The Best Apps for Cities Begin With a Mobile Strategy


Nearly half of Americans spend five to six hours daily on their mobile devices, meaning that the channel is meant for organizations that want to get their message heard and seen.

Many local governments see statistics like this and think the best action is to employ an app that stays current with tech trends. Though the logic is sound, the approach can be flawed without a well-defined strategy. If cities want best-in-class government mobile apps that have effective outcomes, they must start by building a mobile strategy. Sometimes when organizations take advantage of mobile apps, they begin to enter app sprawl, where too many apps can be overwhelming and cumbersome for users and managers alike.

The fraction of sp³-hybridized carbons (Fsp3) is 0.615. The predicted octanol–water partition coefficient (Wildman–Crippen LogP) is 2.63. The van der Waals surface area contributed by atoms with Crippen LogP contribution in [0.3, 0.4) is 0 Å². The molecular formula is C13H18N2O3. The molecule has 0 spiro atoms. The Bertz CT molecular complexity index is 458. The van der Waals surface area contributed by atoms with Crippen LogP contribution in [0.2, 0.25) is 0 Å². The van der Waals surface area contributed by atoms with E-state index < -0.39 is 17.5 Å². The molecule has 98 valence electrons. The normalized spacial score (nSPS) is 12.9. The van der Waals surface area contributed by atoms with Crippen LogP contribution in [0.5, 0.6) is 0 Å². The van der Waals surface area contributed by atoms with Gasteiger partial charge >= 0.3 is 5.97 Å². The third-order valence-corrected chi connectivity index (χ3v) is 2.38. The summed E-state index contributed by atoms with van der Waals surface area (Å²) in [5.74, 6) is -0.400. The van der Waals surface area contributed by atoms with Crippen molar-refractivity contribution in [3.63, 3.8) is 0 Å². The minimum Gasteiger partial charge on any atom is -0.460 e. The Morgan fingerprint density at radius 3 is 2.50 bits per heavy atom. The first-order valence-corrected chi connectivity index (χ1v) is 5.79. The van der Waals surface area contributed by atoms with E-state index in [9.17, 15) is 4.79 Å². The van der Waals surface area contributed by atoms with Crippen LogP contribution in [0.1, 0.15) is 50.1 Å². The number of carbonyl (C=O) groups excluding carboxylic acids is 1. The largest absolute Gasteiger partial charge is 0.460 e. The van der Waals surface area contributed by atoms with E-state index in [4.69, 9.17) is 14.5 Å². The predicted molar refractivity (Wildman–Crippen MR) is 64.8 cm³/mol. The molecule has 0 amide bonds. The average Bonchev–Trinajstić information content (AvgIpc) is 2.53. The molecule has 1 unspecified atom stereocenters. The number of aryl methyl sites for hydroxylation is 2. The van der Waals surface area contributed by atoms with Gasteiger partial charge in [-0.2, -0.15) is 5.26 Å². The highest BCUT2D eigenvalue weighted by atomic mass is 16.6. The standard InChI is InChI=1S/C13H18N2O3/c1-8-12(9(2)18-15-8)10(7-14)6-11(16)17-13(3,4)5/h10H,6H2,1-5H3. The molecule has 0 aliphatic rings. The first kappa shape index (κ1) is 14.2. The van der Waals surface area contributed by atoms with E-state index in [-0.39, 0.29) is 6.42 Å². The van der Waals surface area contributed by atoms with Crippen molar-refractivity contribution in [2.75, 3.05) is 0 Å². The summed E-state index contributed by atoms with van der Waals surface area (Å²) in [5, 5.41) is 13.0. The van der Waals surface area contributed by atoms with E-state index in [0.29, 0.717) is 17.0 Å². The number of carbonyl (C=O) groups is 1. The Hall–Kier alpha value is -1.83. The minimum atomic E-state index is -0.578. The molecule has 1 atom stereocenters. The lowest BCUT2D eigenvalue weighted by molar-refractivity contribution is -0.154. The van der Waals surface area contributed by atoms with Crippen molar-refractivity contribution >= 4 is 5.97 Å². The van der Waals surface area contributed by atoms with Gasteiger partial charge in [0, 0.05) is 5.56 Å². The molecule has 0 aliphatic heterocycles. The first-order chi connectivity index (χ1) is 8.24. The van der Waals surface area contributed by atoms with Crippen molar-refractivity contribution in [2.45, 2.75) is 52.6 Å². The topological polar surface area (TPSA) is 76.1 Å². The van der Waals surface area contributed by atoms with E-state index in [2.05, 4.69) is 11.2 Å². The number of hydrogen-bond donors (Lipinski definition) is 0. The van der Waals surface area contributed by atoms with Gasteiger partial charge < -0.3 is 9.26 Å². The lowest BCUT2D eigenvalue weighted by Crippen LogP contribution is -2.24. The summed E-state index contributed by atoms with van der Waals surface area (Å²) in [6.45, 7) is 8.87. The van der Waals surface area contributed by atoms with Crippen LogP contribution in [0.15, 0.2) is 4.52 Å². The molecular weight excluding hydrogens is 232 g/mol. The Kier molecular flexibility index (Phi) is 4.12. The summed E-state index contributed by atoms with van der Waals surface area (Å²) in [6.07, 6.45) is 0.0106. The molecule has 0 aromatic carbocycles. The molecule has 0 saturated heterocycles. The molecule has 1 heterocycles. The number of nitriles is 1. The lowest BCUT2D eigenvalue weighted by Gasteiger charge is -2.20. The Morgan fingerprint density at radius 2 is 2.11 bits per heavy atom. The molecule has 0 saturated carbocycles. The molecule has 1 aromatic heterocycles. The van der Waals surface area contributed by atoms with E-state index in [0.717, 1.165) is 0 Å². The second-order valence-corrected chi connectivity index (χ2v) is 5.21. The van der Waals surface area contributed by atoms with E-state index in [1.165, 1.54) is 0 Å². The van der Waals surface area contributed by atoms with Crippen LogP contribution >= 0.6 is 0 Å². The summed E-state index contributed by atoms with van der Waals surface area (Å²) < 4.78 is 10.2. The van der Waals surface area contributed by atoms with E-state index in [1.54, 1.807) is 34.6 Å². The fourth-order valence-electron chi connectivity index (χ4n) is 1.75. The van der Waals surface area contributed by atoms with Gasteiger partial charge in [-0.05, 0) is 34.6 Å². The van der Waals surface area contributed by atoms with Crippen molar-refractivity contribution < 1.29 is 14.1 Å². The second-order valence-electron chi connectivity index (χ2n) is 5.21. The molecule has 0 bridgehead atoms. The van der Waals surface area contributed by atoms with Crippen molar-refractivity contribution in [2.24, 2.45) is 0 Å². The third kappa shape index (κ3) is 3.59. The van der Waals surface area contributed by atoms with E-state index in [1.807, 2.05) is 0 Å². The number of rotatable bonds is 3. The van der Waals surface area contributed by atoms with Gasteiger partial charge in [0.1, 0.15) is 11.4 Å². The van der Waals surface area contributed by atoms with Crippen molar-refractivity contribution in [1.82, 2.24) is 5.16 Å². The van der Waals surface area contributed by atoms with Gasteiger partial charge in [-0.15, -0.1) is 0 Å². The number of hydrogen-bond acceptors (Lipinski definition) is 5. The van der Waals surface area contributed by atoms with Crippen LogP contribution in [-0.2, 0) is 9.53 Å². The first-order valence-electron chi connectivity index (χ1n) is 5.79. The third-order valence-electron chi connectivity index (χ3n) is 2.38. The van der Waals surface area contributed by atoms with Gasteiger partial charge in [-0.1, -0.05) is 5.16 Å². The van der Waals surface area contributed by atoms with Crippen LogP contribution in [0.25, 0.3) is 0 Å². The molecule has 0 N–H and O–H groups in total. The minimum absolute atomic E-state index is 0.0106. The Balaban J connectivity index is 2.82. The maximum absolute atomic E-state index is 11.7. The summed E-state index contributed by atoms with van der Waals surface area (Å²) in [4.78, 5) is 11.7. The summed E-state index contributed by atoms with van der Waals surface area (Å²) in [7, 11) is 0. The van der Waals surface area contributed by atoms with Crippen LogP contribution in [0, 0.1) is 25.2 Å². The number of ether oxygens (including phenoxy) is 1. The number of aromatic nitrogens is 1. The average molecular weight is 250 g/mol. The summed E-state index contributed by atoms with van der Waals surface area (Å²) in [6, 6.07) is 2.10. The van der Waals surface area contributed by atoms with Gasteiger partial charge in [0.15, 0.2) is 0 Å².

Putting an end to app sprawl

Usually, more is better, but that’s not always the case for city mobile apps. An example of a city that entered an App Sprawl era is New York City, (though the city is an innovator and leader in digital government services).

If a user were to visit the site, they would be met with an offering of 23 different apps for residents to download. Besides a large number of apps, it’s also a large amount of space a resident would need on their phone to store the apps. The average resident is not going to download 23 different apps to engage with their city.